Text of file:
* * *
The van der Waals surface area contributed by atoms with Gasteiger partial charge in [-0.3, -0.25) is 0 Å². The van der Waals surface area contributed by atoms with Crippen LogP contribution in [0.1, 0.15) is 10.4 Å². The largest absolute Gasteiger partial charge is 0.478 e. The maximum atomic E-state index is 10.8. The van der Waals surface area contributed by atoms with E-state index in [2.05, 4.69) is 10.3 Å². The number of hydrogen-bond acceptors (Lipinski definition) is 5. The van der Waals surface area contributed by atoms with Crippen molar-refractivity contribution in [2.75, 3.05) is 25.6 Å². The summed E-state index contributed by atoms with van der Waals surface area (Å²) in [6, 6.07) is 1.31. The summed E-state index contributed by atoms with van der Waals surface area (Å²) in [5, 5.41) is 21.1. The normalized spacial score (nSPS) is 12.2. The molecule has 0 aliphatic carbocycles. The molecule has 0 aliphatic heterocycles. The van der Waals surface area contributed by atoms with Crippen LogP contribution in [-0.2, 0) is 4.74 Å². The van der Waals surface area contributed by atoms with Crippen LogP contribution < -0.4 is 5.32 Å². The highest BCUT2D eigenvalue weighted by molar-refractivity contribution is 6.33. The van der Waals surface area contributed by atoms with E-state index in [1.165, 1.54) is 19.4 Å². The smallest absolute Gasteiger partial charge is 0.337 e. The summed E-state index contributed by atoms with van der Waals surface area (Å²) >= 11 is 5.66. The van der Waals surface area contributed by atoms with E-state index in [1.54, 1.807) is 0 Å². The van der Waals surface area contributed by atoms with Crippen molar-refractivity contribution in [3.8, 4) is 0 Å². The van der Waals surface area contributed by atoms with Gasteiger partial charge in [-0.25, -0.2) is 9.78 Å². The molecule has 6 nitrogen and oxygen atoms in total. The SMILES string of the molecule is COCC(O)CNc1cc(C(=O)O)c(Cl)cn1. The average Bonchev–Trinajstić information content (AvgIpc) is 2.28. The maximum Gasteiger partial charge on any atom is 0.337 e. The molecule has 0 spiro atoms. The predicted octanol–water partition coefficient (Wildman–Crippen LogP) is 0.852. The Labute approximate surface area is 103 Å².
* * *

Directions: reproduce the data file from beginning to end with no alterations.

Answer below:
The van der Waals surface area contributed by atoms with Gasteiger partial charge in [-0.3, -0.25) is 0 Å². The van der Waals surface area contributed by atoms with Crippen LogP contribution in [0.1, 0.15) is 10.4 Å². The largest absolute Gasteiger partial charge is 0.478 e. The maximum atomic E-state index is 10.8. The van der Waals surface area contributed by atoms with E-state index in [2.05, 4.69) is 10.3 Å². The number of hydrogen-bond acceptors (Lipinski definition) is 5. The van der Waals surface area contributed by atoms with Crippen molar-refractivity contribution in [2.75, 3.05) is 25.6 Å². The summed E-state index contributed by atoms with van der Waals surface area (Å²) in [6, 6.07) is 1.31. The summed E-state index contributed by atoms with van der Waals surface area (Å²) in [5, 5.41) is 21.1. The normalized spacial score (nSPS) is 12.2. The molecule has 0 aliphatic carbocycles. The molecule has 0 aliphatic heterocycles. The van der Waals surface area contributed by atoms with Crippen LogP contribution in [-0.2, 0) is 4.74 Å². The van der Waals surface area contributed by atoms with Crippen LogP contribution < -0.4 is 5.32 Å². The highest BCUT2D eigenvalue weighted by molar-refractivity contribution is 6.33. The van der Waals surface area contributed by atoms with E-state index in [1.165, 1.54) is 19.4 Å². The smallest absolute Gasteiger partial charge is 0.337 e. The summed E-state index contributed by atoms with van der Waals surface area (Å²) >= 11 is 5.66. The van der Waals surface area contributed by atoms with E-state index in [1.54, 1.807) is 0 Å². The van der Waals surface area contributed by atoms with Crippen molar-refractivity contribution in [3.8, 4) is 0 Å². The van der Waals surface area contributed by atoms with Gasteiger partial charge in [-0.25, -0.2) is 9.78 Å². The molecule has 6 nitrogen and oxygen atoms in total. The SMILES string of the molecule is COCC(O)CNc1cc(C(=O)O)c(Cl)cn1. The average Bonchev–Trinajstić information content (AvgIpc) is 2.28. The maximum Gasteiger partial charge on any atom is 0.337 e. The molecule has 0 spiro atoms. The predicted octanol–water partition coefficient (Wildman–Crippen LogP) is 0.852. The Labute approximate surface area is 103 Å².